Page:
That’s partly because the real motive of the pay ratio advocates was to give the left a tool to propel its inequality agenda. The proponents wanted to promote envy and class warfare, to argue that the once-great America as a land of opportunity is vanishing and that more aggressive government intervention guided by liberal principles is necessary.

As SEC Commissioner Michael S. Piwowar said in a dissenting statement on the pay ratio rule when it was approved, “Today’s rulemaking implements a provision of the highly partisan Dodd-Frank Act that pandered to politically-connected special interest groups and, independent of the Act, could not stand on its own merits. “

“The bottom line is that this is one of the sillier and more pointless disclosures that I have ever seen,” David Yermack, a professor of finance at NYU’s Stern School of Business, told The Atlantic.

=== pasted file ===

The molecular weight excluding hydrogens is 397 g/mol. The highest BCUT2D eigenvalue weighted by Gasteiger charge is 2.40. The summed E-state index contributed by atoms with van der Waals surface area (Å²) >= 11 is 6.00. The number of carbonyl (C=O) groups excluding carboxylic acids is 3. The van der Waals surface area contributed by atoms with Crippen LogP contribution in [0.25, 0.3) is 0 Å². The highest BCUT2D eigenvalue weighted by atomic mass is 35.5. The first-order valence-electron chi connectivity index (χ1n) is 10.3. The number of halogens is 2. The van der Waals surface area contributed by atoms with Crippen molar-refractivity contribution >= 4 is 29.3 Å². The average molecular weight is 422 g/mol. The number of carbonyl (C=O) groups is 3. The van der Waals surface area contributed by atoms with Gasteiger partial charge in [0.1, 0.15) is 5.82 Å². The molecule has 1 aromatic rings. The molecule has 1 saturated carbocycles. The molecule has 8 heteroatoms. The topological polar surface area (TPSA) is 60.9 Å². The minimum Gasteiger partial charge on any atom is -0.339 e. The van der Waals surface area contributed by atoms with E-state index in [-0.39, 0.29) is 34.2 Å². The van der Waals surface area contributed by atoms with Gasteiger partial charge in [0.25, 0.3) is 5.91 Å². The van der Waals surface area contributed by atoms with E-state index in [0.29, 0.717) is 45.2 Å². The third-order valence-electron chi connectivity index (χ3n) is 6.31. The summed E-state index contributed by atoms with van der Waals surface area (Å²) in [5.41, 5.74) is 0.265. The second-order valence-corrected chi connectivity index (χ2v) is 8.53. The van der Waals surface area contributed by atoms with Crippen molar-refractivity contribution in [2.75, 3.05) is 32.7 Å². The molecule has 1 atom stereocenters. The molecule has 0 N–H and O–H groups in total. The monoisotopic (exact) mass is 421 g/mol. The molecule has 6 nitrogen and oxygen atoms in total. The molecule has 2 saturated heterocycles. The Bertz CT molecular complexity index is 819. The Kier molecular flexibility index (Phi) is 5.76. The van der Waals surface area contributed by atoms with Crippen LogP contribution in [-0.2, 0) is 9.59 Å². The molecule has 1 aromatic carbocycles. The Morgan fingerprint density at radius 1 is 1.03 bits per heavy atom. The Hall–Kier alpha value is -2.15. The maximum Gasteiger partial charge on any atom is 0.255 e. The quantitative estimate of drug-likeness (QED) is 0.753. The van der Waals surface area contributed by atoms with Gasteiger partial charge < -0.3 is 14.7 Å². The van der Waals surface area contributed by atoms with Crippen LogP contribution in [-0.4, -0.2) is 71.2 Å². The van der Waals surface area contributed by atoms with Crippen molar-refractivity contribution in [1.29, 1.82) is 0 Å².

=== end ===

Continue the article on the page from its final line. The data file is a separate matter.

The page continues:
Nike, for example, spelled out all sorts of qualifiers in disclosing its pay ratio figures:


“The SEC rules for identifying the median compensated employee and calculating the pay ratio based on that employee’s annual total compensation allow companies to adopt a variety of methodologies, to apply certain exclusions, and to make reasonable estimates and assumptions that reflect their compensation practices. As such, the pay ratio reported by other companies may not be comparable to the pay ratio reported above, as other companies may have different employment and compensation practices and may utilize different methodologies, exclusions, estimates, and assumptions in calculating their own pay ratios.”

The ridiculousness of the whole exercise is illustrated by some of the sharp swings in some companies’ ratios from 2017 to 2018, as the Wall Street Journal recently reported.

Shipbuilder Huntington Ingalls  Industries Inc. and potash producer Mosaic Co.reported, for example, that the typical worker got half as much in 2018 as the year before. At Honeywell International Inc.,the data showed the typical worker’s compensation was 33 percent higher in 2018 than 2017.